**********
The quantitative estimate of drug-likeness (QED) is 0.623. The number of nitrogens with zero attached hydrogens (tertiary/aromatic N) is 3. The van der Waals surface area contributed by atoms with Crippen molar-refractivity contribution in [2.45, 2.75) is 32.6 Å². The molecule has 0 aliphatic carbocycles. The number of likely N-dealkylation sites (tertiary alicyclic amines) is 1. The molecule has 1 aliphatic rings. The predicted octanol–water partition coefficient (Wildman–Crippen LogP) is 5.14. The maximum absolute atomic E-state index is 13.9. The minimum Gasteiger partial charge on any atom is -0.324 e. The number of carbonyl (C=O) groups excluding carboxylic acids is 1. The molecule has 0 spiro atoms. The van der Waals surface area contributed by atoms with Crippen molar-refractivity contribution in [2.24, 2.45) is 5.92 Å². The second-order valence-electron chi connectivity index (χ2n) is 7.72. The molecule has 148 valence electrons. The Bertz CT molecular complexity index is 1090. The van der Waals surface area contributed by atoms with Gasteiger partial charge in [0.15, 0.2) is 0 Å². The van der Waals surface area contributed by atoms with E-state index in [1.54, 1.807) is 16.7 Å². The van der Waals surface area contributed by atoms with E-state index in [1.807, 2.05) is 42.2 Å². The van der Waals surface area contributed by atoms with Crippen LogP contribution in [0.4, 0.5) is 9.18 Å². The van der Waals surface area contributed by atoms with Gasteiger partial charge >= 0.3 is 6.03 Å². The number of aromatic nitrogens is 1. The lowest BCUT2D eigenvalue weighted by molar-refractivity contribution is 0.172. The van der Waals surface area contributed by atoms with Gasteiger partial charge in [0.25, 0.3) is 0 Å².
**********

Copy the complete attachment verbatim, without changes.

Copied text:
The quantitative estimate of drug-likeness (QED) is 0.623. The number of nitrogens with zero attached hydrogens (tertiary/aromatic N) is 3. The van der Waals surface area contributed by atoms with Crippen molar-refractivity contribution in [2.45, 2.75) is 32.6 Å². The molecule has 0 aliphatic carbocycles. The number of likely N-dealkylation sites (tertiary alicyclic amines) is 1. The molecule has 1 aliphatic rings. The predicted octanol–water partition coefficient (Wildman–Crippen LogP) is 5.14. The maximum absolute atomic E-state index is 13.9. The minimum Gasteiger partial charge on any atom is -0.324 e. The number of carbonyl (C=O) groups excluding carboxylic acids is 1. The molecule has 0 spiro atoms. The van der Waals surface area contributed by atoms with Crippen molar-refractivity contribution in [2.24, 2.45) is 5.92 Å². The second-order valence-electron chi connectivity index (χ2n) is 7.72. The molecule has 148 valence electrons. The Bertz CT molecular complexity index is 1090. The van der Waals surface area contributed by atoms with Gasteiger partial charge in [0.15, 0.2) is 0 Å². The van der Waals surface area contributed by atoms with E-state index in [1.54, 1.807) is 16.7 Å². The van der Waals surface area contributed by atoms with E-state index in [1.807, 2.05) is 42.2 Å². The van der Waals surface area contributed by atoms with Crippen LogP contribution in [0.4, 0.5) is 9.18 Å². The van der Waals surface area contributed by atoms with Gasteiger partial charge >= 0.3 is 6.03 Å². The number of aromatic nitrogens is 1. The lowest BCUT2D eigenvalue weighted by molar-refractivity contribution is 0.172. The van der Waals surface area contributed by atoms with Gasteiger partial charge in [0.25, 0.3) is 0 Å².